This was my first time reading author Rhonda Mason, and since the premise of the novel takes place in a futuristic world with a woman of royal background living the life of a cage fighter, I wanted to explore it.
We are introduced to Kayla Reinumon, known to many in the fighting pits as Shadow Panthe. But she is actually a princess in exile, protecting her last living family member, her younger brother Corinth. On the run from the forces that slew her people, destroyed their lands, and killed her ruling family, she now lives a life as Shadow Panthe. The only thing on her mind is protecting her brother, until she is discovered by Malkor, an agent of The Imperial Diplomatic Corps. The Empress games are about to begin and Agent Malkor is on the hunt for a fighter with the ability to take the place of Princess Isonde and win the games. He finds Shadow Panthe, and half blackmails/half hires her to help him with this improbable plan. And although she agrees, he knows she’s hiding something more, but he’s not sure exactly what.
Kayla Reinumon is not just a normal sister protecting her brother though, their bond goes deeper. She is from a long line of female Ro’haars with a sacred duty to protect her brother, her il’haar, with both her physical strength as well as her a psychic ability – both lost to her by the time the story starts. While for Malkor, he seeks to stabilize the empire by placing Princess Isonde on the throne, as he believes it is only through her ruling and marriage to Prince Ardin will peace through the empire occur. Unfortunately, for Malkor and Shadow Panthe the road to hell is paved with good intentions.
Empress games starts off strong, as we get to know Kayla and her fierce protection of her brother, her intelligence, and ability to survive throughout worlds while protecting them with limited resources. I enjoyed the introduction of Malkor; we are able to see his intentions clearly throughout the book, and the fact that he does everything with the best of intentions. But there were times in the middle of the story in which it falters. Largely due to the nature of trying to set up the world at large, which forces us to lose the level of intimacy we’ve achieved in the first couple of chapters. But also with the dismissal of a main character simply to move the plot along. But when getting to know Kayla, we are able to use the character of her brother, Corinth, as a reflection. We see her truly selfless side come to life for his protection, even against her needs. And in getting to know Malkor through Corinth’s eyes, we see his growing admiration and respect for Kayla start to shine through.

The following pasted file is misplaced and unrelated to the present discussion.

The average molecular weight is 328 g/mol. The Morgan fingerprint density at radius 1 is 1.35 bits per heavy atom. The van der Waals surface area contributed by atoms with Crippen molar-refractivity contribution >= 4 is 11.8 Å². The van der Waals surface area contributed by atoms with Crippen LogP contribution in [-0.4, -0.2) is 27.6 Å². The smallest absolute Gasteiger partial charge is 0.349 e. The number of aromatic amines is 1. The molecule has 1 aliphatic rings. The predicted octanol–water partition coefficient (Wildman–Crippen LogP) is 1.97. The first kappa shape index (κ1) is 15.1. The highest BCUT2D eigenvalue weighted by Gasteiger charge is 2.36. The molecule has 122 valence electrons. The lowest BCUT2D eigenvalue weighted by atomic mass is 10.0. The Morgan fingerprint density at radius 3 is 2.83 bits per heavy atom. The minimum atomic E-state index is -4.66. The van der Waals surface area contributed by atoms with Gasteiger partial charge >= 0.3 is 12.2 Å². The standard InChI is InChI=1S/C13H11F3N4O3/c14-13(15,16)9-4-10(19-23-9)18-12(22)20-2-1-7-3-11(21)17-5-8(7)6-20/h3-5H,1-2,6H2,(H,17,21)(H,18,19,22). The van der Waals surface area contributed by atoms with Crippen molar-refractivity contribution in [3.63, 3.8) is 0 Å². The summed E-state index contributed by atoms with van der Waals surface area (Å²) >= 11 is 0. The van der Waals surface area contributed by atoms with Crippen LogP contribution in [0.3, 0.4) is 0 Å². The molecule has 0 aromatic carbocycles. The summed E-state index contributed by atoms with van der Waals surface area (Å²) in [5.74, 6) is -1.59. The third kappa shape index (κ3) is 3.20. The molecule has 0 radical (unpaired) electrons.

But once all the players in the story have been established, we march full on into the world of political intrigue, and female royalty fighting in daily combat as they seek to win the crown of the empire. Every female of royal origin from the empire is present, and Kayla and Princess Isonde begin their masquerade in order to win the Empress games. But before she can win she will have to call on every skill from her former life and her current one. She has to be a calculating warrior, a lady, a politician, and a spy all the while trying to remember who she is.
By the ¾ mark of the book, The Empress Games becomes a page turner as truths and secrets come into the light, and choices have consequences. I can’t delve too much into the end of the book for fear of spoilers, but I will say I enjoyed the introduction of new characters towards the end. The investment the readers will have made in getting to know Kayla and Malkor strengthens the ending of the story.